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Microsoft Azure, Google Cloud and Amazon Web Services: What are the differences?

​More and more organisations are switching to a public cloud service to manage their infrastructure, platforms and software. If you are considering a move to the public cloud, it is good to think in advance about which of the three major cloud providers would best suit your organisation.

Outsourcing the management of your IT infrastructure to an external party is an attractive option for many organisations. You usually pay such a provider a monthly fee to manage and maintain your hardware. Another big advantage is scalability: if you are growing fast or things are slowing down, you can add or remove capacity in an instant. That makes the public cloud particularly attractive for start-ups.

There is no need to switch completely to the cloud overnight. Many organisations still take a hybrid approach, combining solutions in a public cloud with their own data centre.

There are many providers of public cloud services, but the market is dominated by three major players: Microsoft Azure, Google Cloud, and Amazon Web Services. They have many similarities, but there are also subtle differences.

Let’s start with the similarities: all three offer storage and backup in the cloud, where you pay for what you use. All three platforms also offer solutions for infrastructure as a service (IaaS) and platform as a service (PaaS). Additional functions like containers and artificial intelligence are also available from all three. So what sets them apart from each other?

Microsoft Azure

Microsoft was not quick to embrace public cloud services, but it has made up for lost time. Azure is known for its speed and the solid capabilities for hybrid cloud management. And, of course, Microsoft already has a foothold in many organisations because of its software. Microsoft 365 offers all the familiar office applications and more, and it will not surprise you that this suite works well with Azure, as software as a service (SaaS). Microsoft 365 certainly does not interact poorly with the other cloud providers, but Azure is the obvious choice for many ‘Microsoft organisations’.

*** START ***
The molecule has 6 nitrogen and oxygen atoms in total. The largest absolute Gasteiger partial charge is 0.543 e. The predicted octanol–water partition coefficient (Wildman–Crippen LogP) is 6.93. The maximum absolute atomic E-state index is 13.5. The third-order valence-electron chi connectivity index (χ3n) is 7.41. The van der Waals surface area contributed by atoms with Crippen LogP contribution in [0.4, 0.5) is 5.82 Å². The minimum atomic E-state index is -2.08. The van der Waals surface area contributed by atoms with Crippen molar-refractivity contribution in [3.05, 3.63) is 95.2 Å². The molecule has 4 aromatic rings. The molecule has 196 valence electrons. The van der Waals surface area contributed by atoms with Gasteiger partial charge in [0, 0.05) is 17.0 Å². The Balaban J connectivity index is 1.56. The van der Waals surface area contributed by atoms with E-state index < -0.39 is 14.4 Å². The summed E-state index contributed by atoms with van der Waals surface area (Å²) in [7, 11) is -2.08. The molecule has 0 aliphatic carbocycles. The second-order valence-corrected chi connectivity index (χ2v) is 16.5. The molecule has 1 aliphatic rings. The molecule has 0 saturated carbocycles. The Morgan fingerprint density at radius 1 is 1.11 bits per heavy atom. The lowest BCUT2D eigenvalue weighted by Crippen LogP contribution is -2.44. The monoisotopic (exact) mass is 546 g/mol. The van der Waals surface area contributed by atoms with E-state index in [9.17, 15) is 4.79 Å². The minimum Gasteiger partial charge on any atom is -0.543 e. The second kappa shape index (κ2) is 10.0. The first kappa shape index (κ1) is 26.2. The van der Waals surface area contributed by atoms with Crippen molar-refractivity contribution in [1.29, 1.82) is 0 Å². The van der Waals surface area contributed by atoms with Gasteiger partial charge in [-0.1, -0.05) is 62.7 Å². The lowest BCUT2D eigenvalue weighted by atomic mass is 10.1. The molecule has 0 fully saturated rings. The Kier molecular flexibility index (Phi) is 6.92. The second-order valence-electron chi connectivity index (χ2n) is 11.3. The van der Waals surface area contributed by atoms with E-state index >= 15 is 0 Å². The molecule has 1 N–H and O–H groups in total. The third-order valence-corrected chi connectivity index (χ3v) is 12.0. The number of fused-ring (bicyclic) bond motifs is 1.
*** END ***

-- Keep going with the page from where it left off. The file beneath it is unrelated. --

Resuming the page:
However, setting up the Azure infrastructure is no easy task, partly due to the overwhelming range of services. Furthermore, configuring virtual servers, building apps and managing storage and databases involves a slightly different approach than you are used to in a non-cloud environment.

Google Cloud Platform

Of the three major public cloud platforms, Google is the least comprehensive. That means that its range of services is somewhat more limited, but Google offers more than enough for many organisations. Particularly for start-ups that do not yet have extensive infrastructure management, Google's platform can be the right choice. Setting up the infrastructure is a little more intuitive and straightforward than with the other two providers.

Like Microsoft, Google also offers a suite of office software that is fully cloud-based. And Google is a master in the fields of data analysis and artificial intelligence. Although the other two providers also provide services in these areas, Google’s lead may be the deciding factor. Finally, of the three major providers, Google is the most cost-effective for most companies.

Amazon Web Services

Of the big three, Amazon has by far the most experience in offering cloud services. The online shopping giant started doing so back in 2006, and the range of options for compute power, databases, storage and other functions is simply overwhelming. It is an especially good choice for larger organisations that use many of these types of services, especially since it offers a multitude of functions for developers.

The sheer volume of options and cloud services can also make it difficult to see the forest for the trees. As with Azure, cloud expertise is indispensable for setting up, developing and managing their services. Amazon does not offer its own SaaS solution for office tasks, but running third-party software is not a problem.

(No) choice overload

Although each cloud provider has its own speciality and history, the three services are increasingly converging. That means you can’t really go wrong with any of them. Amazon Web Services offers an almost inexhaustible number of options, and it’s particularly suitable for larger organisations that also develop a lot of their own software. Microsoft Azure is also a major player from a trusted supplier. And Google Cloud Platform is especially (but not exclusively) suitable for cloud-native companies that are growing rapidly.

All three providers offer affordable introductory prices. Ultimately, you will choose one of the three and stay with that choice for a long time. That’s why it’s advisable to learn enough about them or consult a cloud specialist.